When the armour comes off

We caught up with Edmund Kingsley, the English actor who played Guy Taylor in the movie Capsule, Private Yorkie Jones in Allies, and many more and talked about movies, theatre and music

Words Yvonne Jacob
Photography Roshni Manghani
 

You come across people who stay with you for the longest time, maybe their aura captivates you and they get imprinted in your memory. I had the pleasure of meeting Edmund Kingsley when he visited the city to speak at the Pune International Literary Festival and little did I know that Edmund actually has a deep link to India, “Our connection goes way back because my great-granddad left India in 1896 and went to Zanzibar. So its quite a long connection to Gujarat, India basically.” Digging further down into the revelation I also found out that Edmund’s father, Ben Kingsley, was actually born under the Indian name, Krishna Pandit Bhanji. 

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Edmund grew up in Leamington Spa, Warwickshire, England and has been into the acting industry from a young age, “I’ve been an actor freshly all my adult life but I started way back when I grew up in Stratford-upon-Avon which is where Shakespeare came from so that was the only job in town really, and I started young ‘cus of the theatre family as well. I moved to London when I was 18 to go to RADA and ever since I’ve done all sorts of roles in plays and films and television.” I wondered if it would be huge shift for someone who has been into theatre and then worked in films, there ought to be one art form he favours more. “It’s tricky. In one sense they’re similar because you’re an actor playing a part but they’re so technically different. Filming is very immediate, you go in and that environment might only exist for one day. It’s just the precision and the feeling that if you get that moment right then it will last forever and the next day you will move on to something else and create something new. I love the rhythm of a film set but with theatre acting, a really good theatre show with a really good group is something you don’t get often in films, sometimes you do. You go through the whole journey from the first day of rehearsal and you build something together, whatever the size of the role, you still have to be part of the whole thing. There’s that kind of ensemble feeling of building something together and then getting it ready and putting it in front of the audience is really satisfying.” I ask him if there was one thing he would do all his life then what would he pick, “If I had to choose, it would be screen. I think, just because maybe as an actor theatre is wonderful but there’s just something about making movies. And there’s also a feeling between action and cut which is weirdly calm because you’re so focused like everything else just dims, relaxing is not the word because it is pressurising but yes there’s something in it about just getting that moment right. And to go somewhere and work is a really nice way to see the world, to go somewhere with a purpose, and you’re always working with a new crew which makes it even more memorable.”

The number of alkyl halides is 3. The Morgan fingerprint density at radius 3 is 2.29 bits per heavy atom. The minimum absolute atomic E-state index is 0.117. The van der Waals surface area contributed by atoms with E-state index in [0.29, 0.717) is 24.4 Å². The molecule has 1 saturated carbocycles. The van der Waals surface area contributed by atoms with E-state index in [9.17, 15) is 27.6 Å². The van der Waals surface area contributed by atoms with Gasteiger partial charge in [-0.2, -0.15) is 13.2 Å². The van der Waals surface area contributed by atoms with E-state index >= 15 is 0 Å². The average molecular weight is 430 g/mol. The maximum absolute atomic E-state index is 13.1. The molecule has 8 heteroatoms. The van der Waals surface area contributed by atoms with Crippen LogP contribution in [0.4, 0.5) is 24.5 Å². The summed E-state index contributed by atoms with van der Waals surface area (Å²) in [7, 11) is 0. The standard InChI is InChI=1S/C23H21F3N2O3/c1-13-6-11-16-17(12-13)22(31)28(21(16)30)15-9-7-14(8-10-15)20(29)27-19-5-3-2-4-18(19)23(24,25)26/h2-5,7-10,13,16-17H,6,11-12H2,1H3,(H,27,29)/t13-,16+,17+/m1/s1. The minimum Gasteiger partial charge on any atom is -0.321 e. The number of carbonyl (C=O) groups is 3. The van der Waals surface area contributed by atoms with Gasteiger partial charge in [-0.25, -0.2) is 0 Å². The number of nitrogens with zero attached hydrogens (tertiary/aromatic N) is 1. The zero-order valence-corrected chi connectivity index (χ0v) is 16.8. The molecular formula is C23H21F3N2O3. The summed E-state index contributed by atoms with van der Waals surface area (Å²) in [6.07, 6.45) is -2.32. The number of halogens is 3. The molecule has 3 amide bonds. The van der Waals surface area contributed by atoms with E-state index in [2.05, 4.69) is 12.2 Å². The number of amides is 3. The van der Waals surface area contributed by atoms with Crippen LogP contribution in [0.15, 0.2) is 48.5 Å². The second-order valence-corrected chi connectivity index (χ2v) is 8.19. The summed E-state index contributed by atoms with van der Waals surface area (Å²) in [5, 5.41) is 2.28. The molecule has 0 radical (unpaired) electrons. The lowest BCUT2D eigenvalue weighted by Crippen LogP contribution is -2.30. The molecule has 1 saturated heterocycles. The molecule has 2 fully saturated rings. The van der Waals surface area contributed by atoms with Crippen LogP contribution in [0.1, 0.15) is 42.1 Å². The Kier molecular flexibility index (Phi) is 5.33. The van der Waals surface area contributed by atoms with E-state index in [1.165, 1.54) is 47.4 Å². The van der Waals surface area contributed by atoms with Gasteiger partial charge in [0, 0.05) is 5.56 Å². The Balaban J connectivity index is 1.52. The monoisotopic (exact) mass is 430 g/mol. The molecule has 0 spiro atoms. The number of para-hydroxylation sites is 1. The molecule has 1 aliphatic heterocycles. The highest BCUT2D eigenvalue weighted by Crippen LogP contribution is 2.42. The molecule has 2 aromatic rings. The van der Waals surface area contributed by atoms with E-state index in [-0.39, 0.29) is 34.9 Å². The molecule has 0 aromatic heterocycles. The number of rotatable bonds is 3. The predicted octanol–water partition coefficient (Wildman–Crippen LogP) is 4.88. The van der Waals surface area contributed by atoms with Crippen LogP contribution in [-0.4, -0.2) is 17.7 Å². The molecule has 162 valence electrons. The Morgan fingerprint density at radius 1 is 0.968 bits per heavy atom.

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I ask him about the things he does apart from acting and the first thing was, “Well, I’m mostly being a dad. If I’m not in funny clothes, making funny voices then I’m at home, pushing swings and making supper, and probably also doing funny voices ‘cus kids like funny voices. I sing a lullaby Mera Naam Chin Chin Choo that puts my kid to sleep.” Ah! The things a dad does to keep his kids entertained. Also, who could’ve imagined Mera Naam Chin Chin Choo to work as a lullaby? He also tells me that he has a lot of songs by Nusrat Fateh Ali Khan in his playlist and the other songs are, well, quite unusual. “The song that I’ve listened to probably every day for the last 2 years is The Final Countdown. Neither my wife nor I know why we’ve got this record but in the middle of that record collection but If we want the kids to do anything, any tidying up so we’re like if we put The Final Countdown will you put your shoes on? The record is worn out because it’s been played so much. Its probably not something I would listen to, at least not every morning, but here we are.” He goes on to tell me about the time his kid came back from nursery, asking to listen to the “Salami song,” and he says, “It took us ages to figure out that she was talking about Salaam-e-Ishq, when she finally heard it she was like this is it, this is the song! So now we listen to that quite a lot. God knows what the neighbours think about us.”